Mayoral Candidates Vow to Stop School Ranking

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Regina Morgan joined forces with over 350 public school parents in a mayoral forum on 2 May 2013, to demand answers about the future of her children’s

Parents attending forum at PS-29. Photo by: Mohamed Al-Shaaban, The Brooklyn Ink
Parents attending forum at PS-29. Photo by: Mohamed Al-Shaaban, The Brooklyn Ink

education. With her two kids attending PS-29 in Cobble Hill, she added her voice to that of concerned parents over Mayor Bloomberg’s educational policies.

“The current system has to change,” Morgan said. “This defensive strategy in which children are made to learn how to take tests in order to keep their schools open is not what a true education is about.”

New York is one of 10 major U.S. cities in which the educational system is under the control of the mayor rather than an elected school board. During the past decade, more than 140 schools have been closed or phased out and replaced by smaller charter schools based on an evaluation system that takes into account students’ performance on standardized tests.

But there might be some good news in the horizon for parents like Morgan. The mayoral candidates taking part in the forum asserted that Bloomberg’s current school rating system would be a thing of the past if any of them was to take over City Hall this coming November.

Organized by Parent Voices of NY and The Alliance for Quality Education, groups that are highly critical of the current mayor’s educational policies, the two-hour long forum held at PS-29 last week, came as part of a season of campaigns to usher in a new administration after Bloomberg’s decade-long reign on the city.

Four Democratic candidates took part in the discussion: Sal Albanese, Bill de Blasio, John Liu, and Bill Thompson- the fifth Christine Quinn and all the non-Democratic candidates did not attend. All four seemed to take a unified front in alliance with the parents who organized the event and moderator Diane Ravitch, an outspoken critic of the Bloomberg administration.  They all spoke against Bloomberg’s policies with special emphasis on the use of high stake testing to rank schools.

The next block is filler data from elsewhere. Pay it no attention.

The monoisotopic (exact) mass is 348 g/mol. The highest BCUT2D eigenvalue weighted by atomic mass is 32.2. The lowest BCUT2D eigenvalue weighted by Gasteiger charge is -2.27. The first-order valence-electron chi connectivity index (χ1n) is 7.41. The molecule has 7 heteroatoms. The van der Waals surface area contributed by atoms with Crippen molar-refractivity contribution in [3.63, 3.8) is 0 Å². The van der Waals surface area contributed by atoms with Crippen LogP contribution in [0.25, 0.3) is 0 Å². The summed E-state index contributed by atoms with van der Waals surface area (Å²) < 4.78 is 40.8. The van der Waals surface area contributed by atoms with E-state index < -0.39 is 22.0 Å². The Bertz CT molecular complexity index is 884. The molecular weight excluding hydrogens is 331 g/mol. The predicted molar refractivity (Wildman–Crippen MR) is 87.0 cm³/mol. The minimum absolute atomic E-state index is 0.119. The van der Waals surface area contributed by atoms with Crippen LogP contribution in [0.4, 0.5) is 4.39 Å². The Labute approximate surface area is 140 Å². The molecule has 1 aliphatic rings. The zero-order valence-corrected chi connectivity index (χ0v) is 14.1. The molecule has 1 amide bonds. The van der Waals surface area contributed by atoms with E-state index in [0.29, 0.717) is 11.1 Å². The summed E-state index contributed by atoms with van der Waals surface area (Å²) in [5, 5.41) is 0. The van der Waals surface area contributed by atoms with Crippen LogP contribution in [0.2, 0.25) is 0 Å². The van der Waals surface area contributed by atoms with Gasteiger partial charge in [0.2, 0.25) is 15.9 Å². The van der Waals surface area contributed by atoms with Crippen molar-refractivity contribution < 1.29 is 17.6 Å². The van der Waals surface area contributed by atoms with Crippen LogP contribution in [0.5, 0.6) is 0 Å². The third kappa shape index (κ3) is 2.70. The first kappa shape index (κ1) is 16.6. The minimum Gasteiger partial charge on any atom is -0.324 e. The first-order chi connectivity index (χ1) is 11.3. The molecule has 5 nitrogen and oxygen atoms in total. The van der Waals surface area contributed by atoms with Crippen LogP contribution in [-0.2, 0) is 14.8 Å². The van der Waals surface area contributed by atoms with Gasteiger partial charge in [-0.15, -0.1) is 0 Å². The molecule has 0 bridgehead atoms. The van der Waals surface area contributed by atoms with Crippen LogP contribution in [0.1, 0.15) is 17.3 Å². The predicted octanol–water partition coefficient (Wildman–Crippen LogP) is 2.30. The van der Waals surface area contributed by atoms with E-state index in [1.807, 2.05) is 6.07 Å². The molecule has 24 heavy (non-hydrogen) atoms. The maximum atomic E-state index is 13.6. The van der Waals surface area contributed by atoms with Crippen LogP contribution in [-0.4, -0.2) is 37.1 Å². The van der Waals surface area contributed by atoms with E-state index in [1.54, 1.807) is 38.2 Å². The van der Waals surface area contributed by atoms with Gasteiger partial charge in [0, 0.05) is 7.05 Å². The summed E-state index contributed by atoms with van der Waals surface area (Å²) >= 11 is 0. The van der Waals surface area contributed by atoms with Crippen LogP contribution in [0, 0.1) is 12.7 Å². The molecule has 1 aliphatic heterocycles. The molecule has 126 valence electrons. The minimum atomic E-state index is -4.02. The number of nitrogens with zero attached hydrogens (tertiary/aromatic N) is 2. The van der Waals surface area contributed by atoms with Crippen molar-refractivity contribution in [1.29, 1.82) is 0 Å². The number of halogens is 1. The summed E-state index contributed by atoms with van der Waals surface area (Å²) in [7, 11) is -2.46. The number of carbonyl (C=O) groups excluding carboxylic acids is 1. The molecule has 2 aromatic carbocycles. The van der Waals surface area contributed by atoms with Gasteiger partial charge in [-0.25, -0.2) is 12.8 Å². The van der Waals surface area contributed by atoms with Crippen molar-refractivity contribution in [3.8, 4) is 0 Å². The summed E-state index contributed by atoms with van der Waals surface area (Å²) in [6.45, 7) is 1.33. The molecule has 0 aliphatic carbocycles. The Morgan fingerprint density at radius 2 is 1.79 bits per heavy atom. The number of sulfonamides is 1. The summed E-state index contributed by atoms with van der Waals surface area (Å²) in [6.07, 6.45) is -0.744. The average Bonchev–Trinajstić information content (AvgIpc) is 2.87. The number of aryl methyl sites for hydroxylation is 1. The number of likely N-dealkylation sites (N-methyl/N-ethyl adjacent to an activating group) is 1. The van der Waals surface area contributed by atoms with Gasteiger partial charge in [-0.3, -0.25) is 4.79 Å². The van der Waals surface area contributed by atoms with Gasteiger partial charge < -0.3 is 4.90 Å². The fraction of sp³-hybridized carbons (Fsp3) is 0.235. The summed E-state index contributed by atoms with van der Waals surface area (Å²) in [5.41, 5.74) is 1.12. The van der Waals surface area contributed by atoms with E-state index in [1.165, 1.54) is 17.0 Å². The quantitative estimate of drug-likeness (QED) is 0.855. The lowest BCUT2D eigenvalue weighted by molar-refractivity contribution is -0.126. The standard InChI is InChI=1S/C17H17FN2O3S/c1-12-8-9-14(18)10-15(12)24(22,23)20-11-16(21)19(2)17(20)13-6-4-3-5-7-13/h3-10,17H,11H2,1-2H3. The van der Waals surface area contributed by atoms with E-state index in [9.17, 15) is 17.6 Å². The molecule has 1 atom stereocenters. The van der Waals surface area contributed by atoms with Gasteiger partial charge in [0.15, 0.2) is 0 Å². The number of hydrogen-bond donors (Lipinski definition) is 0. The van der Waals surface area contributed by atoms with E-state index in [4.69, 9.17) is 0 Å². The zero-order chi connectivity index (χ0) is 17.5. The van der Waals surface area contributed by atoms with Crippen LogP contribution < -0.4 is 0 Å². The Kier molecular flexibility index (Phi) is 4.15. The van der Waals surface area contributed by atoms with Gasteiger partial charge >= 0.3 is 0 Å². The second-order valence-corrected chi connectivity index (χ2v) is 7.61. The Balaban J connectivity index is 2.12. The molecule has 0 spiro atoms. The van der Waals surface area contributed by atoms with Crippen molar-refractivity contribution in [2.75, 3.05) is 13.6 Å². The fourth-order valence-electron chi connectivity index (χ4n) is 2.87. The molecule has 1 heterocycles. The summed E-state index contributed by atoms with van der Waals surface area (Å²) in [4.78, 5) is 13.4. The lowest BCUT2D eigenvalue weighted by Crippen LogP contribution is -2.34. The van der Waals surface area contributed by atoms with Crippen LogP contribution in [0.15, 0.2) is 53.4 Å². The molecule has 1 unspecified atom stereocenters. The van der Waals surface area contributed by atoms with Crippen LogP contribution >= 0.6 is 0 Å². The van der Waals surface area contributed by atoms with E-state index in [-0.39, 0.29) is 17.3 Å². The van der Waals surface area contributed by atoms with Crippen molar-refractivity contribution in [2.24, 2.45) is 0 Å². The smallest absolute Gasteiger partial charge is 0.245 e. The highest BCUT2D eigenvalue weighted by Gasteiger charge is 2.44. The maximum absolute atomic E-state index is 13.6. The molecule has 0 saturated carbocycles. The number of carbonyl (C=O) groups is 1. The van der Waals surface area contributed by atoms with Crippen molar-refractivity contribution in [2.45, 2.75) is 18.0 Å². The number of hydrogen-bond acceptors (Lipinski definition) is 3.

“High stake testing is demoralizing our teachers and staff,” said Albanese. “School should be a happy place, not where children are stressed out.”   The crowd cheered when his opponent De Blasio said “I don’t want my child to learn how to take a test, I want my child to learn!”

The other two candidates, Liu and Thompson made virtually the same points. “Testing should be used as a tool and not an endgame,” said Liu.

The forum revolved around four main questions poised by concerned parents and reiterated by Ravitch: Parent involvement in the decision-making process, high stake testing, class size, and charter schools.

For the most part, the candidates regurgitated the same rhetoric that criticized the way the current administration has been handling the educational dossier.

Most of those in the crowd that packed the PS-29 auditorium seemed to be pleased with what the mayoral hopefuls had to say, but some did not fully accept the structure of the event.

“The forum was a pep rally for those who the share the same point of view,” said Douglas Hanau a PS-29 parent on a comment board afterwards on the gothamschools website. “The forum assumed everyone has the same point of view Bloomberg is horrible, we should spend more money on the arts, testing is bad.”



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